The number of loosened implants was significantly higher in the younger group: five joints (0.5%) versus no joints in the older group. The number of PJIs did not differ significantly between the groups: five joints (0.5%) in the older group and two joints (0.2%) in the younger group.
In the present series of patients, the JOA scores at both pre- and postoperation were significantly better in the younger group compared to the older group, but the rate of improvement in this score did not differ significantly between the groups. In categories I “pain on walking” and II “pain on ascending or descending stairs” of the JOA scores, the older group showed remarkable improvement. This result indicated that “relieving the pain on motion,” the main purpose of TKA, was achieved. Moreover, from the result of category IV “joint effusion,” TKA reduced joint effusion. Similarly, a significant postoperative improvement of ROM in extension and flexion was also observed in both groups. These results indicate that TKA for osteoarthritis is effective even in very old patients, as it is in younger patients.
In the present study, the period of hospital stay was much longer than previous study in Western country.11 In Japan, postoperative physical therapy is usually continued until the patients’ ability of walking becomes steady. Thus, the result of the present study accurately reflects the current status in Japan. The delayed postoperative rehabilitation schedule in old adult patients is due to their decreased physical strength and cognitive function, and postoperative confusion may prolong the period of hospital stay. However, in the present study, the number of postoperative days of hospital stay in the old adult patients was only 2 days longer than that of the younger group; a longer hospital stay was not required even among these patients ≥80 years old.
Although an improvement of knee function by TKA is expected, the risk of surgical complications is unavoidable,12 and thus efforts to prevent complications from the preoperative period onward as much as possible are required. We observed that confusion, delayed wound healing, and acute heart failure were significantly frequent in the older group; in particular, confusion occurred in >10% of the older-group patients. Conversely, the frequencies of pneumonia, cerebral infarction, peroneal nerve palsy, and bedsores were not significantly different between the older and younger groups. Although several precautions against confusion are advocated,13,14 a standard precaution has not been established in practice. Usually, confusion is a transient condition that occurs based on dementia, and it rarely influences the final prognosis; nevertheless, preoperative detailed information obtained from the patients and their family members about confusion as well as optimal perioperative patient care is required.
Acute heart failure is a severe, life-threatening complication. Belmont et al15 reported that the rates of postoperative cardiac complications in a primary TKA and total hip arthroplasty series was 0.33%, and they noted that, age ≥80 years, high blood pressure requiring medication, and past history of cardiac disease were the three most significant predictors. A careful preoperative evaluation of the risk of heart failure is, thus, mandatory, especially in older patients.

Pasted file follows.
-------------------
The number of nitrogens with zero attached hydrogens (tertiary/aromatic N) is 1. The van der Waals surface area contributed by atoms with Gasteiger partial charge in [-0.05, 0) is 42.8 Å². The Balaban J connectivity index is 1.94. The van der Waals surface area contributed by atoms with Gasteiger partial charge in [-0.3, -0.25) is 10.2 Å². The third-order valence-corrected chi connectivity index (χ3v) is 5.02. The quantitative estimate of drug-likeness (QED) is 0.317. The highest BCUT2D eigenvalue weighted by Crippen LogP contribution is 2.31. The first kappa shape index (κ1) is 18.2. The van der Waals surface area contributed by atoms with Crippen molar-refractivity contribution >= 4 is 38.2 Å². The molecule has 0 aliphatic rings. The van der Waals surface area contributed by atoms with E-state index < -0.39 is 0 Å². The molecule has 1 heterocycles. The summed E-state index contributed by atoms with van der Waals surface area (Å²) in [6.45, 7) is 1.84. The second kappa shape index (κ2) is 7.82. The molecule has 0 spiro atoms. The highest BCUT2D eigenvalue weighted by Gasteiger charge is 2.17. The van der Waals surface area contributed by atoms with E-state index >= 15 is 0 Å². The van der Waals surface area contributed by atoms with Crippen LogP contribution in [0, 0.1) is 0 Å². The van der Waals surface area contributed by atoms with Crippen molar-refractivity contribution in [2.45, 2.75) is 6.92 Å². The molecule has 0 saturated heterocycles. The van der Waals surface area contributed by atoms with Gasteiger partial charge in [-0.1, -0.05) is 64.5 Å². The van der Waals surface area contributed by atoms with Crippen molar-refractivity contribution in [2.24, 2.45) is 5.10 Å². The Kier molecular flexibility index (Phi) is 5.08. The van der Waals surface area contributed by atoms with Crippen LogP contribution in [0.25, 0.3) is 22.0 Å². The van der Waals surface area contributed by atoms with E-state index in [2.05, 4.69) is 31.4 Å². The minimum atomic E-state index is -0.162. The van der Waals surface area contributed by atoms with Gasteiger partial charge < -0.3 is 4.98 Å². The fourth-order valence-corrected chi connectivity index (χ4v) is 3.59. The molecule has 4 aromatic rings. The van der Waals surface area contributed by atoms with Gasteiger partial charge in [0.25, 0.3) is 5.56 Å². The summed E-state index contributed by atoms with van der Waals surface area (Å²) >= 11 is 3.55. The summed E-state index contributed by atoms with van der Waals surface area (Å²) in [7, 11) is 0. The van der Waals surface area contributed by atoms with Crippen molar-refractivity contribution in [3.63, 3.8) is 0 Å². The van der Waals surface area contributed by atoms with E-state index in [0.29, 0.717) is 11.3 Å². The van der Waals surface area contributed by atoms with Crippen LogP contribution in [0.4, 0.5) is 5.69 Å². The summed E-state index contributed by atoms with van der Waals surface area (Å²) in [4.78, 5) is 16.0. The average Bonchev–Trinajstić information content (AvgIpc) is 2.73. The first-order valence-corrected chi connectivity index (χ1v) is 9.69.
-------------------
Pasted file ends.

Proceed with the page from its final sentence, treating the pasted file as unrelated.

Meehan et al16 reported that short-term results (at 1 year) showed a 4.7-times higher risk of aseptic mechanical failure and a 1.8-times higher risk of PJI in younger patients (aged <50 years) compared with patients aged ≥65 years. In the present study, though the postoperative follow-up period was not very long (1–6 years), loosening of the implant was not observed in the older group. We speculate that the older patients are not as active as the younger patients, resulting in decreased mechanical stress on their implants. Although the difference was not significant, the number of patients who suffered a PJI was larger in our older patients compared to the younger patients. We suspect that reduced immune activity due to aging was the main cause of this result.
The limitations of this study are as follows. Possible confounding factors were not controlled, and evaluation items were not added because the study was a retrospective cohort study. The postoperative follow-up period (minimum 1 year) was not very long, in particular, the follow-up period (Figure 2) was significantly different between the younger and older groups. However, since the therapeutic effects of TKA usually reaches a plateau within 12 months, this limitation was thought to not influence the results concerning the JOA scores or ROM in the present study. The loosening of implants and the risk of PJI should be carefully observed over a longer period.
We evaluated the clinical outcomes of primary TKA for osteoarthritis in Japanese patients aged ≥80 years and compared them with those of patients aged <75 years. The rate of improvement in the JOA score and the ROM values were not significantly different between the two groups, and the number of postoperative days of hospital stay in the older patients was only 2 days longer than that of the younger patients. Concerning postoperative complications, the frequencies of pneumonia, cerebral infarction, peroneal nerve palsy, and bedsores were not significantly different between the groups, but confusion, delayed wound healing, and acute heart failure were significantly more frequent in the older group. Although no patient in the older group suffered loosening of implants, PJIs tended to be frequent in the older group. Even in these patients aged ≥80 years, our results demonstrate that careful preoperative screening and peri-/postoperative management will achieve safe and satisfactory outcomes of TKA in patients over 80 years old, similar to the outcomes of younger patients.
The authors report no conflicts of interest in this work.